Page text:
Companies from Airbnb to Uber have been widely celebrated, despite constant battles with regulators. But has asking for forgiveness, as opposed to permission, become the long term strategy for these companies? Lily Jamali reports.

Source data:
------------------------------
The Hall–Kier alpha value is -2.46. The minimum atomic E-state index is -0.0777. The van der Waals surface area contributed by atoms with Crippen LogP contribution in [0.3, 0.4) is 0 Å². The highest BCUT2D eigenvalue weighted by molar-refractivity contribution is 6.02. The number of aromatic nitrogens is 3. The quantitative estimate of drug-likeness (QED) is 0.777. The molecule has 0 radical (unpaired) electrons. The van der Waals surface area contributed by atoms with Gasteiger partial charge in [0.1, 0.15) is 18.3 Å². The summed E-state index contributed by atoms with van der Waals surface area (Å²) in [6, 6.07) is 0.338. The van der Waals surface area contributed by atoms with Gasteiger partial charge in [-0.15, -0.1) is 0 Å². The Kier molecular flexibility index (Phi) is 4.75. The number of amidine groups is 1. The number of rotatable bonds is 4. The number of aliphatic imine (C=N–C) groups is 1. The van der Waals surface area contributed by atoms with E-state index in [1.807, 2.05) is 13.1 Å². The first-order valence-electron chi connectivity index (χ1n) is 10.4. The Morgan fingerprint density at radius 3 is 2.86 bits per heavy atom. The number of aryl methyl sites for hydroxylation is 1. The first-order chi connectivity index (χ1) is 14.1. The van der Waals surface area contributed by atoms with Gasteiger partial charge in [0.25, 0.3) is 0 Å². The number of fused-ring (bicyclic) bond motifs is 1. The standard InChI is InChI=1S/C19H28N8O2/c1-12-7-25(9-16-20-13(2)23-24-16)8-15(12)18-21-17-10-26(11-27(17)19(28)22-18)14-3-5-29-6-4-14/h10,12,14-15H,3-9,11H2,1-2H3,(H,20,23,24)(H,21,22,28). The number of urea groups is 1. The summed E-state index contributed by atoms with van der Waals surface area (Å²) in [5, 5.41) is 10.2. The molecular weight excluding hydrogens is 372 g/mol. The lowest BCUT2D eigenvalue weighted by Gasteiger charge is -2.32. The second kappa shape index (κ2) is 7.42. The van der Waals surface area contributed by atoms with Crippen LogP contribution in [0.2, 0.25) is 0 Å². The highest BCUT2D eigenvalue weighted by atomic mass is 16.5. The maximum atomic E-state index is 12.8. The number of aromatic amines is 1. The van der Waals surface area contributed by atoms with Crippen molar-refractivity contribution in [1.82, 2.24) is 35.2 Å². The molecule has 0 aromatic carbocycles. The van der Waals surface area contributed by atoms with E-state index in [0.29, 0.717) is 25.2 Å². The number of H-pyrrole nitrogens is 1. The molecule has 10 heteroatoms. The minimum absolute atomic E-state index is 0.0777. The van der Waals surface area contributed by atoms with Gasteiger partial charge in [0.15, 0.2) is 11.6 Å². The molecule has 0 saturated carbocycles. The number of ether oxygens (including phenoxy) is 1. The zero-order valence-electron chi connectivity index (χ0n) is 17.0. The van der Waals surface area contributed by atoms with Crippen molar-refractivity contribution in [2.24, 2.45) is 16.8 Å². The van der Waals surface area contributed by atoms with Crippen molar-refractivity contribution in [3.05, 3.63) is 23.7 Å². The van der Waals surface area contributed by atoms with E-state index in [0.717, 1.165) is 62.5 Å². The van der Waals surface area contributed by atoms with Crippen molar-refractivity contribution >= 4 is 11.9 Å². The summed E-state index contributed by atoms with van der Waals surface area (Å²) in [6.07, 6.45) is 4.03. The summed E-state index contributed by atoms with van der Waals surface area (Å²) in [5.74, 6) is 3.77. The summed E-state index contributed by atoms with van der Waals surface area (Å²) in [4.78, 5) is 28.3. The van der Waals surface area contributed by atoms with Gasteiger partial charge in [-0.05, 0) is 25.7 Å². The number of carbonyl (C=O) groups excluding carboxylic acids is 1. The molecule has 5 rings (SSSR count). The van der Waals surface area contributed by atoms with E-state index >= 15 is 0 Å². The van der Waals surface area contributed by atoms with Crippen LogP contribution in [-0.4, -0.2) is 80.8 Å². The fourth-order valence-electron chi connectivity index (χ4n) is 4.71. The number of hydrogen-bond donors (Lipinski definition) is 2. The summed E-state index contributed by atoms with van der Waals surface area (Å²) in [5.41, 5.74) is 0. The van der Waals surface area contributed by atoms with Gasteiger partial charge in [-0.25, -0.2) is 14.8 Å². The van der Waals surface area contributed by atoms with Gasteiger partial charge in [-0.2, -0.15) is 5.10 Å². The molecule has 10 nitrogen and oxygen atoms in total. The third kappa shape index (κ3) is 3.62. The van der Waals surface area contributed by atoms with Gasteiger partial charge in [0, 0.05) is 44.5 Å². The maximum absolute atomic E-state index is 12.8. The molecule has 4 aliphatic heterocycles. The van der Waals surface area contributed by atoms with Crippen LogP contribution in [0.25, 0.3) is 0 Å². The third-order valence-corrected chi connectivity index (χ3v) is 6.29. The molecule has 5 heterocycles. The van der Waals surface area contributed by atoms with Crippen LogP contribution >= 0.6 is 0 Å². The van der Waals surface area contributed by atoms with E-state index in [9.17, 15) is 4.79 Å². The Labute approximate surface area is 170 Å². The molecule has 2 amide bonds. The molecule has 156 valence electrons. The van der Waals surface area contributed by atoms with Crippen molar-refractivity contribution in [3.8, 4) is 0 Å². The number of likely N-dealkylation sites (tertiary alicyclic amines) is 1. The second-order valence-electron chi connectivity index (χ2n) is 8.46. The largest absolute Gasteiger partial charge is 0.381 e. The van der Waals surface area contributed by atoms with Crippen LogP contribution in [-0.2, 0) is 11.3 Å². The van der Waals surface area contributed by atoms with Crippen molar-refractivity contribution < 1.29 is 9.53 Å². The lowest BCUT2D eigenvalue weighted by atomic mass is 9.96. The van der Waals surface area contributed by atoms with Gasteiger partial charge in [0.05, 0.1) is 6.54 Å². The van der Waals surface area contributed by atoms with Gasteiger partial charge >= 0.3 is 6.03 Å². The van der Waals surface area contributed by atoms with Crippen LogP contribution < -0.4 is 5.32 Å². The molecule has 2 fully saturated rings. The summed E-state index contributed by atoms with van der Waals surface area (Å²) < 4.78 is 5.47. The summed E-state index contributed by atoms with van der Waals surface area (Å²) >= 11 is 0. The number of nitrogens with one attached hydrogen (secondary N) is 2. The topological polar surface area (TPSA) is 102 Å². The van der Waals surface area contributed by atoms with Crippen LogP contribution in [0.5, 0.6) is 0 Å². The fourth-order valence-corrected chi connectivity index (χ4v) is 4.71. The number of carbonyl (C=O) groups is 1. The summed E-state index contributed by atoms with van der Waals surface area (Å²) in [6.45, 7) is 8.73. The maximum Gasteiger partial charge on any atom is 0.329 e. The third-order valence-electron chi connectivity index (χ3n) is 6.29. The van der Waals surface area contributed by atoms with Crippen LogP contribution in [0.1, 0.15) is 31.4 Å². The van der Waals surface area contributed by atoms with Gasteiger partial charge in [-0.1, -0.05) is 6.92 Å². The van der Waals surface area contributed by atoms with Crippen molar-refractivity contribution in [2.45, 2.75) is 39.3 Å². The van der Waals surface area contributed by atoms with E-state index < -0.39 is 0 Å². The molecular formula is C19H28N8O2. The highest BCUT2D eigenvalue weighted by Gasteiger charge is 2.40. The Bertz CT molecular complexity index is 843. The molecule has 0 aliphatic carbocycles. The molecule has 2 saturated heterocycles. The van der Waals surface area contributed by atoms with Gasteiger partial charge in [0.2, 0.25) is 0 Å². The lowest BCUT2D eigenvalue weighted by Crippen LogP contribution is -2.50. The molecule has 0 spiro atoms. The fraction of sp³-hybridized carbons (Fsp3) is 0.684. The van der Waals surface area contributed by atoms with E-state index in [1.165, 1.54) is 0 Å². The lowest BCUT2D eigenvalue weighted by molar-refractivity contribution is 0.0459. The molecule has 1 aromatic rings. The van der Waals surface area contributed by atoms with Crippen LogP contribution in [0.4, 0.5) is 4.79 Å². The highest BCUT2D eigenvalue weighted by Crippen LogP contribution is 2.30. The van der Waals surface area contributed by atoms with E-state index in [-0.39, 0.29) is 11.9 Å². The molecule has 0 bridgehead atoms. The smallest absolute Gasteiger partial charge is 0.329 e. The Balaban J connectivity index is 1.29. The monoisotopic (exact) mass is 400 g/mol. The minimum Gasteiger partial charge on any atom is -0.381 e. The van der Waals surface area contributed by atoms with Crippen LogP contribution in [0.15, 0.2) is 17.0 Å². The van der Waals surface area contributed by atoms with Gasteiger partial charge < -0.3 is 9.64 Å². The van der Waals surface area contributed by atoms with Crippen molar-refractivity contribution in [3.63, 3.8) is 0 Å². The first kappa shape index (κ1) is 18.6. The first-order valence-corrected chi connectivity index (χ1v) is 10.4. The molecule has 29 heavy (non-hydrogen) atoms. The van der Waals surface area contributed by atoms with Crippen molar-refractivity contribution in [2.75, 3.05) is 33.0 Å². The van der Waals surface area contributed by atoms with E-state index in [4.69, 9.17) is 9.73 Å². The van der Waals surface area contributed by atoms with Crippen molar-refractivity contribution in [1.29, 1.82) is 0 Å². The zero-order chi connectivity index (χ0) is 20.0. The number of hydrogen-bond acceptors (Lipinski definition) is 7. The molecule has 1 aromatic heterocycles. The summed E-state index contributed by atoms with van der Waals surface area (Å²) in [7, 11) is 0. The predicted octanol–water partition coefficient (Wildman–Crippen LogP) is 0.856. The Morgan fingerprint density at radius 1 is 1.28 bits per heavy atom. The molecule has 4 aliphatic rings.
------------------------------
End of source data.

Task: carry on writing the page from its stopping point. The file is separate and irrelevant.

For all the regulatory pushback against some parts of the so-called sharing economy, companies from Airbnb to Uber just might be winning the P.R. war. NAT SOUND: AIRBNB COMMERCIAL (ENGLISH) SAYING: "My name is Carol Williams and I'm an Airbnb host." It's no accident. In New York, home-sharing website Airbnb has been appealing to public sentiment with this ad campaign for the last several weeks. NAT SOUND: AIRBNB COMMERCIAL (ENGLISH) SAYING: "When I lost my job, my husband Paul and I really didn't know what we were going to do. We had a friend and he suggested Airbnb." The point: that they're helping keep people in their homes by opening the door to extra income. New York University's Stern Business School Professor Arun Sundararajan says he's pleased to see these kinds of appeals. SOUNDBITE: ARUN SUNDARARAJAN, PROFESSOR, NEW YORK UNIVERSITY STERN SCHOOL OF BUSINESS (ENGLISH) SAYING: "There's so much of a story to be told here about the kind of impact these businesses are going to have on local economies that I'm glad to see them starting to tell this story." REPORTER ON CAMERA: LILY JAMALI, REPORTER, REUTERS (ENGLISH) SAYING: "The appeal of companies in the sharing economy runs the gamut from cheaper services to convenience. Here in New York, car sharing services like Uber and Lyft are seeking to disrupt the traditional yellow cab economy, promising to provide something better for consumers and service providers." SOUNDBITE: ARUN SUNDARARAJAN, PROFESSOR, NEW YORK UNIVERSITY STERN SCHOOL OF BUSINESS (ENGLISH) SAYING: "You might not think of this as a job - but it's actually productive work that's generating work for you and generating activity for the city you live in." But the sharing economy's glow is catching some glare - not just from regulators. Journalist Susie Cagle has written - and drawn about what she calls its "casualization" of work: SOUNDBITE: SUSIE CAGLE, JOURNALIST (ENGLISH) SAYING: "The thing that's been happening with especially Lyft and also Uber is now this sense of 'anyone can do this' - it's not really a job. It's something you do to make a little bit of extra money." A concern as the job market contends with a steep rise in part-timers at the expense of full-time work. Regulators have gone after these companies for everything from failing to collect and deliver tax revenue to evading safety rules. For participants, "disruption" can be lucrative, but carries risks. One Airbnb host's renter became a squatter who'd stayed long enough to qualify for California tenant rights. Mark McSweeney is the Executive Director of Vacation Rental Managers Association. He calls the incident a cautionary tale. SOUNDBITE: MARK MCSWEENEY, EXECUTIVE DIRECTOR, VACATION RENTAL MANAGERS ASSOCIATION (ENGLISH) SAYING: "The local property management company would know that - would be well versed for that, as opposed to an individual owner, who with the best of intentions, is unfortunately doing it on an amateur and oftentimes misinformed level." For their part, companies in the sharing economy are constantly adjusting - rewriting their own rules as they go - while pushing for regulatory change. NYU's Professor Sundarajan says their road to survival comes from "proving" their worth. SOUNDBITE: ARUN SUNDARARAJAN, PROFESSOR, NEW YORK UNIVERSITY STERN SCHOOL OF BUSINESS (ENGLISH) SAYING: "A very strong argument for regulatory change is demonstrating that you're valuable, demonstrating that you're creating value for society." They're hoping that winning the public's support will help them win over *regulators one battle at a time.